Over the past few decades, the primary driver of global gold prices has been the level of inflation-adjusted or ”real” interest rates. If you understand this, then you’ll begin to further understand why gold prices are poised to move significantly higher in the months and years ahead.

Let’s begin with an explanation of real interest rates. From the Investopedia website: ”A real interest rate is an interest rate that has been adjusted to remove the effects of inflation to reflect the real cost of funds to the borrower and the real yield to the lender or to an investor. The real interest rate reflects the rate of time-preference for current goods over future goods. The real interest rate of an investment is calculated as the difference between the nominal interest rate and the inflation rate.”

Thus, you can calculate the real or inflation-adjusted rate of return on a fixed income investment by subtracting the inflation rate from the stated, nominal rate of the bond. See below:

• (U.S. 10-year note yield of 0.70%) - (a 2% annualized inflation rate) = -1.30% ”real” return

• (U.S. 10-year note yield of 0.70%) - (a -2% annualized inflation rate) = +2.70% ”real” return

In general terms, a fixed income investment with a positive real return, provides income while also protecting the buyer’s purchasing power. However, a fixed income investment with a negative real return, guarantees a loss of purchasing power over time. As such, a regime of negative real interest rates makes investments in hard assets such as gold, much more attractive.


And why is gold more attractive during periods of negative real rates? Let’s start with the old adages of ”you can’t eat it” and ”it doesn’t pay interest”. Well, when compared to a bond with either a negative nominal or negative real rate, the fact that gold pays no interest is no longer important. And bonds are designed to simply return your principal at maturity. Over the same time period, your gold investment may appreciate and grow, thus making gold more attractive in terms of total return.

But it’s more than that. The U.S. treasury bond is the primary, Tier One asset of the investment world. Institutions and governments hold U.S. debt in their reserves as a safe haven store of value. However, what if this supposed ”safe haven” actually guarantees a loss of purchasing power over time? Does that make it less desirable as a core holding? If that answer is yes, then the primary beneficiary as competition for U.S. treasuries is physical gold. We can observe this trend in real time by monitoring global central bank gold demand, which set multi-decade records in 2018 and 2019.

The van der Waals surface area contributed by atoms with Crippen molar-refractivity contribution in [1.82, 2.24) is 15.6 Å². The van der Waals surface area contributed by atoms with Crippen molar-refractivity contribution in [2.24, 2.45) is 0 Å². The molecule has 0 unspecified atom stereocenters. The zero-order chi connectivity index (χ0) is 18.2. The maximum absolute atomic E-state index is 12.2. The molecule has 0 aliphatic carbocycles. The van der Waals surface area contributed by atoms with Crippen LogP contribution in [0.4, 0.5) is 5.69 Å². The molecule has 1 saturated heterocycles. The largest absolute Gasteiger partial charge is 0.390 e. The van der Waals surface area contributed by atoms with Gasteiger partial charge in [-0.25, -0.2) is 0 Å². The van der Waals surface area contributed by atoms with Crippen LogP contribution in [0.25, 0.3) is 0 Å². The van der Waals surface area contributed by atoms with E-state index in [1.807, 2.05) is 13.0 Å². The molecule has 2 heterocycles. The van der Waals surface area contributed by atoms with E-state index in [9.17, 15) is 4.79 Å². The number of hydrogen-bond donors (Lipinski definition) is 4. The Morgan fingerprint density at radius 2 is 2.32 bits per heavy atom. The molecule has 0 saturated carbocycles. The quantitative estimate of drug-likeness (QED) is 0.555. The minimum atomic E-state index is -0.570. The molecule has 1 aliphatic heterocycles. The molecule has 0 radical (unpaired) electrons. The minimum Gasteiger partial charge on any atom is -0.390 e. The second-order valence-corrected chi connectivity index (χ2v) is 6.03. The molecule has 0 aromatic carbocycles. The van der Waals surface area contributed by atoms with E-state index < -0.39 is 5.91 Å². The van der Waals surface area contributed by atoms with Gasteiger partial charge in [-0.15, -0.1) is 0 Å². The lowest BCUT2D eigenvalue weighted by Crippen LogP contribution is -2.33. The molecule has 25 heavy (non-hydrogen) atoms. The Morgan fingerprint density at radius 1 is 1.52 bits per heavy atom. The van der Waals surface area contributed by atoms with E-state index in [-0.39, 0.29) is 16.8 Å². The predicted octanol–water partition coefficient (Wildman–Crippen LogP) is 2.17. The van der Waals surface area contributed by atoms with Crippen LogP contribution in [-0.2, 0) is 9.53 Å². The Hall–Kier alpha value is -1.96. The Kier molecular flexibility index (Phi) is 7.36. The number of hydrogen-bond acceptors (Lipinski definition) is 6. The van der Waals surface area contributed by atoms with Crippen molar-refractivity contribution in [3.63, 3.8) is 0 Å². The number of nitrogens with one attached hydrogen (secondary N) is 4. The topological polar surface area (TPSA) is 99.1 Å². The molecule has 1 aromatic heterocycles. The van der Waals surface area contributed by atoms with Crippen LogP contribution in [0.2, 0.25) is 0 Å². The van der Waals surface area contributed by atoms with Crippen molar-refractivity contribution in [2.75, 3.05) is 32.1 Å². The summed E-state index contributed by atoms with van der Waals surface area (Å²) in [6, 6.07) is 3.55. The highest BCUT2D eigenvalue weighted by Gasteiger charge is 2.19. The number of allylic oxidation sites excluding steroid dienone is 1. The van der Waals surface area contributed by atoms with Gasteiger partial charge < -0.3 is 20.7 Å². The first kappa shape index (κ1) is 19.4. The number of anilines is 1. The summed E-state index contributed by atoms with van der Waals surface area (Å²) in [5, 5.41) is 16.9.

We can also observe this trend in real time by crafting a chart that plots the dollar gold price with real interest rates. Many free websites have this capability and the chart included with this article was created at Barchart.com. As a proxy for real rates, I’ve used the ETF with the ticker symbol ”TIP”.

This fund holds U.S. Treasury Inflation-Protected Securities or ”TIPS”. These bonds are designed to increase or decrease in value based upon the U.S. inflation rate as measured by the Consumer Price Index. In short, when inflation is rising, the TIP should move higher and, as such, a higher TIP price implies that real interest rates (if nominal rates are held unchanged) are moving increasingly negative.

Note the clear and obvious correlation between the TIP and the price of gold as determined through futures trading on the Comex in New York. The chart below plots the past twelve years of Comex gold in candlesticks and the TIP price as a blue line:

OK, so now that you understand the relationship between real interest rates and the gold price, let’s conclude by explaining how and why the gold price is likely to move significantly higher in the months ahead.

As you likely know, the U.S. Federal Reserve began an extraordinary debt monetisation scheme in March of this year. In response to the Covid Crisis and the unprecedented economic slowdown that ensued, The Fed has actively monetised nearly $3T in new U.S. government debt. This has expanded The Fed’s balance sheet by over 50% in just the four months of March-June.